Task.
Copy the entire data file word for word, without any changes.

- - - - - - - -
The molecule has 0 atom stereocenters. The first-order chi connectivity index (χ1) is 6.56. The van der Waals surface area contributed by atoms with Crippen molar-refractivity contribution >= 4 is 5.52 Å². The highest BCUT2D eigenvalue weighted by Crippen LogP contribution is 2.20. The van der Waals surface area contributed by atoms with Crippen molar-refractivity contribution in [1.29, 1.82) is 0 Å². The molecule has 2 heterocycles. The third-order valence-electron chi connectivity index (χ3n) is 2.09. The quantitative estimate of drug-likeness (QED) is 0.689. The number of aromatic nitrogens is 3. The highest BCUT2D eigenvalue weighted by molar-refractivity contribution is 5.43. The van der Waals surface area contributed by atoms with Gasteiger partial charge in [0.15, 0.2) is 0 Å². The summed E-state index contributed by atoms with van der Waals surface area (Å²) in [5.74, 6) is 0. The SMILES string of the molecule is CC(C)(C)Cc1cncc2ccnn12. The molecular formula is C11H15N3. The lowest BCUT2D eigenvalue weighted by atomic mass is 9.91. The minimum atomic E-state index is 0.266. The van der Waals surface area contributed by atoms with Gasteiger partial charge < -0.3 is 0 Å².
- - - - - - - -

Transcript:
The molecule has 0 atom stereocenters. The first-order chi connectivity index (χ1) is 6.56. The van der Waals surface area contributed by atoms with Crippen molar-refractivity contribution >= 4 is 5.52 Å². The highest BCUT2D eigenvalue weighted by Crippen LogP contribution is 2.20. The van der Waals surface area contributed by atoms with Crippen molar-refractivity contribution in [1.29, 1.82) is 0 Å². The molecule has 2 heterocycles. The third-order valence-electron chi connectivity index (χ3n) is 2.09. The quantitative estimate of drug-likeness (QED) is 0.689. The number of aromatic nitrogens is 3. The highest BCUT2D eigenvalue weighted by molar-refractivity contribution is 5.43. The van der Waals surface area contributed by atoms with Gasteiger partial charge in [0.15, 0.2) is 0 Å². The summed E-state index contributed by atoms with van der Waals surface area (Å²) in [5.74, 6) is 0. The SMILES string of the molecule is CC(C)(C)Cc1cncc2ccnn12. The molecular formula is C11H15N3. The lowest BCUT2D eigenvalue weighted by atomic mass is 9.91. The minimum atomic E-state index is 0.266. The van der Waals surface area contributed by atoms with Gasteiger partial charge < -0.3 is 0 Å².